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Earth Science

Little Ice Age: It Was Not the Sun 375

Posted by Unknown Lamer
from the the-earth-wants-to-kill-us dept.
vikingpower writes "The Little Ice Age, lasting from the end of the Middle Age into the 17th century, may very likely have been caused by the combined effects of four major volcanic eruptions and increased sunlight reflection by increasing sea ice, the so-called Albedo effect. ... The University of Boulder has a press release with maps and photographs. Bette Otto-Bliesner, one of the scientists behind the 'volcano + sea ice' thesis, fields an earnest warning against drawing conclusions too quickly from this research: 'I think people might look at the Little Ice Age and think that all we need to save us from rising temperatures are some volcanic eruptions or the geo-engineering equivalent [...] But when you see what happened when global temperatures dropped by just one degree and you look at current predictions of six or seven degree increases for the future, you realize how precarious things are for life as we know it.'"
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Little Ice Age: It Was Not the Sun

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  • by colinrichardday (768814) <colin.day.6@hotmail.com> on Monday February 06, 2012 @11:14PM (#38949183)

    Not the University of Colorado at Boulder?

    • by FatdogHaiku (978357) on Tuesday February 07, 2012 @02:03AM (#38950053)
      No, the University of Boulder...
      OK, so maybe it is just a guy sitting on a large rock...
      What's your point?
  • Of course. (Score:2, Informative)

    by Anonymous Coward
    After 5 billion years, the sun is basically in steady state. I would not expect to see fluctuations over the type of timescales that human beings exist on. Yes, the sun is slowly getting hotter, but that's a long term trend.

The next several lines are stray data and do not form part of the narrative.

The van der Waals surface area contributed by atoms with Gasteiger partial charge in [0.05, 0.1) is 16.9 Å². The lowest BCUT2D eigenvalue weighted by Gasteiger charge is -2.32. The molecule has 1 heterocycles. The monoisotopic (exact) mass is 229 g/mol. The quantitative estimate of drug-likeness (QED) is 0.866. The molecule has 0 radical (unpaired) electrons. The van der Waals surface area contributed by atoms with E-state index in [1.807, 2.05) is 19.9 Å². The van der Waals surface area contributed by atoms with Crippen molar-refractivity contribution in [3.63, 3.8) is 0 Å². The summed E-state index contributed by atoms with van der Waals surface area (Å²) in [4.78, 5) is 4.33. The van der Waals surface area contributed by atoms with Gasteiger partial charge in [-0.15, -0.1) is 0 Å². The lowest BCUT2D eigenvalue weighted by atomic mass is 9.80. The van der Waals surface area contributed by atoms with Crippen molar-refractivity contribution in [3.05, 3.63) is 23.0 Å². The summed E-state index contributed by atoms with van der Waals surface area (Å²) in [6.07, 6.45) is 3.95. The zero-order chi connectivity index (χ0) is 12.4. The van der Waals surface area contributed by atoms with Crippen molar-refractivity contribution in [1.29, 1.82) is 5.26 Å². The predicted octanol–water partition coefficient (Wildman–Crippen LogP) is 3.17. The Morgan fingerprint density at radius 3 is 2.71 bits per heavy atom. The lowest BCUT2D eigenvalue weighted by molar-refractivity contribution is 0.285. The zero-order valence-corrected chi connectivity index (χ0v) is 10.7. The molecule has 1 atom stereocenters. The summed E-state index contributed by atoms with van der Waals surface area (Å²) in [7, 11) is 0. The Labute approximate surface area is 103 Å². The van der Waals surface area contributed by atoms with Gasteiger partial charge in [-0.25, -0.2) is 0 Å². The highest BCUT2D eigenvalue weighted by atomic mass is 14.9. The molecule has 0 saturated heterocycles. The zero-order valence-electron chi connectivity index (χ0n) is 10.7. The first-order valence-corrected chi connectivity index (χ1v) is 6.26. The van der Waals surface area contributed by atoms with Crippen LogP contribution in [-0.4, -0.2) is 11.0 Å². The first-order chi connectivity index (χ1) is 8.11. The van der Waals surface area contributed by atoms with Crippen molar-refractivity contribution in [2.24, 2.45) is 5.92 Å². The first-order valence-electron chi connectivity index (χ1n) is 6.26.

• by Geoffrey.landis (926948) on Monday February 06, 2012 @11:50PM (#38949421) Homepage

      After 5 billion years, the sun is basically in steady state. I would not expect to see fluctuations over the type of timescales that human beings exist on....

      the sun is pretty steady, a middle-aged star, but there are still some small variations in solar intensity. The hypothesis was that the Little Ice Age was correlated with the solar "Maunder Minimum," a 75-year period during which the sun had no sunspots (and hence presumably was about 0.07% lower in brightness).

      What this work did was put a good date to the start of the Little Ice Age; using radiocarbon dating to determine when the plants killed by the advancing glaciers died... and the dating shows the Little Ice Age began well before the Maunder minimum. The Maunder minimum didn't cause it, very definitely.

  • by Anonymous Coward on Monday February 06, 2012 @11:15PM (#38949193)

    No doubt this item will produce reasoned, well mannered discourse in droves! Pop some popcorn, enjoy the highbrow debate!

  • I fail to see how a 1 degree average change can make any significant difference (In Phoenix, if one day the temperature ranges from 80-110 degrees F, and the next day it's 81-111 degrees F, you won't notice).

    That said, one thing that's consistently missing is how much the standard deviation of the temperature changes. You might not notice a 1 degree standard deviation shift, but you will notice a 5 or 10 degree standard deviation shift.

    Why is this data never present in global warming arguments? Any climatol

    • by ceoyoyo (59147)